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mod_perl: Is it so necessary?

by rodry (Beadle)
on Sep 05, 2000 at 09:21 UTC ( #31089=perlquestion: print w/replies, xml ) Need Help??

rodry has asked for the wisdom of the Perl Monks concerning the following question:

I ran into a post from Merlyn that said, in other words, that he would not think of developing any serious project if it was not with mod_perl and APACHE::DBI.

I asked him about it and he gave me good reasons to back up what he said. But I was left wondering why is not that much mention on this site about it.

Also, I would like to know if the CGI/PERL combination is so inadequate, why would anyone be spending any time developing in it? I am halfway into the development of a project and now I am considering taking mod_perl and APACHE::DBI into account.

I wonder how many of my scripts I will have to re-write.

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Re: mod_perl: Is it so necessary?
by merlyn (Sage) on Sep 05, 2000 at 09:27 UTC
    CGI is simple, easy to understand, and fairly portable, since it's just an interface between the web server and a child process that reads the environment and standard input, and provides a simple text interface on standard output.

    But to get performance, we can't fork on each request. That's the death knell. So many "servlet"-type solutions have arisen, with probably the most popular being the mod_perl under Apache. After all, that's what The Monestary uses. {grin}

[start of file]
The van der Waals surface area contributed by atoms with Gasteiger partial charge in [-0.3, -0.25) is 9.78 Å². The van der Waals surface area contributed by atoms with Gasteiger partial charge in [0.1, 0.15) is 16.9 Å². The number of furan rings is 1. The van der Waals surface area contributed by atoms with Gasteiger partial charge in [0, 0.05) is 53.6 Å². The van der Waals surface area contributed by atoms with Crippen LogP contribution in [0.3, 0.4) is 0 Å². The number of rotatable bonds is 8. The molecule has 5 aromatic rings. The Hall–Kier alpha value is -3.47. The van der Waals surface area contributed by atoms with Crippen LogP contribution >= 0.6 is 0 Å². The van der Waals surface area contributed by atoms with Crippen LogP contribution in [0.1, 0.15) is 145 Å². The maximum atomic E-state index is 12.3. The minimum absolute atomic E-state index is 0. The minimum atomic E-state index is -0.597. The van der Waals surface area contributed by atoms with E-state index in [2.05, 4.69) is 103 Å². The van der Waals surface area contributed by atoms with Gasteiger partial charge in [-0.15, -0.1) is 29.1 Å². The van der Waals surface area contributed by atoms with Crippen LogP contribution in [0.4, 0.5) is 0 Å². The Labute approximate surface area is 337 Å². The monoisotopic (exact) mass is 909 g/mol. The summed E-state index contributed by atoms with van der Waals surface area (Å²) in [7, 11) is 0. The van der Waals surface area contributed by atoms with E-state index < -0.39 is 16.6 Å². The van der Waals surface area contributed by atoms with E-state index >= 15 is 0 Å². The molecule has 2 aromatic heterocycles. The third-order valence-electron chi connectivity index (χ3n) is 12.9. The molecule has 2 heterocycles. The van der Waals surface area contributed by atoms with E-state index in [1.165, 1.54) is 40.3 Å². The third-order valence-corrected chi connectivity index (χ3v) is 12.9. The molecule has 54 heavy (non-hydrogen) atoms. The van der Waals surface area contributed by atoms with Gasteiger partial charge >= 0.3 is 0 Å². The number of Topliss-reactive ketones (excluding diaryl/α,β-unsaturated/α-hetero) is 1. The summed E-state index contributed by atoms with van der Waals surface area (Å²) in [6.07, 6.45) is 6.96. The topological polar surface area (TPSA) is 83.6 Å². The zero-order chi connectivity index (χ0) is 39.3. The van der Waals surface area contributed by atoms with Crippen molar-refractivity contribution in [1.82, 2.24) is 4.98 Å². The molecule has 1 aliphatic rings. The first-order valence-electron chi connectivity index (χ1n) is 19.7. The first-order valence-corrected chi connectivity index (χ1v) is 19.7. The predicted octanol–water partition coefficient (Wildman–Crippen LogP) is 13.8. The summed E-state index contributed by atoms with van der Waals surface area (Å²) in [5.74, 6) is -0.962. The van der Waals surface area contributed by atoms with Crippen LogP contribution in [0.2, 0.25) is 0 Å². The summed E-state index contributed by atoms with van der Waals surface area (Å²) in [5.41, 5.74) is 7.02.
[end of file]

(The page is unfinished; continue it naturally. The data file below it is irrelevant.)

-- Randal L. Schwartz, Perl hacker

RE: mod_perl: Is it so necessary?
by KM (Priest) on Sep 05, 2000 at 18:46 UTC
    It isn't that it is inadequate (CGI/Perl, that is), but rather that many applications may not need mod_perl. A simple guestbook, file manager, calendar, etc... may not need the speed enhancements, caching, response/logging phase massaging, etc... that mod_perl provides. mod_perl does add some bloat, which isn't always needed.

    People need to do things with the right tools, and mod_perl is Just Another Tool. It is also a valuable tool which provides functionalities which 'regular' CGI/Perl does not. Or at least provides a more efficient way to do some things (for example, you *can* write to the http log file with CGI/Perl, but mod_perl provides a better way).

    Whenever speed/response time is an issue with a CGI application, you should take mod_perl (or fastCGI) into account and see if those tools will help build a better web application.


Re: mod_perl: Is it so necessary?
by cianoz (Friar) on Sep 05, 2000 at 17:49 UTC
    you wrote: Also, I would like to know if the CGI/PERL combination is so inadequate, why would anyone be spending any time developing in it?
    Immagine you have to run the script with a different UID from that of the web server: a cgi script can be run suid,
    instead a mod_perl script runs inside the httpd process with the same UID.

    an other reason could be portability: cgi run almost everywhere, if you don't control the server where your script run maybe your oly choice is cgi.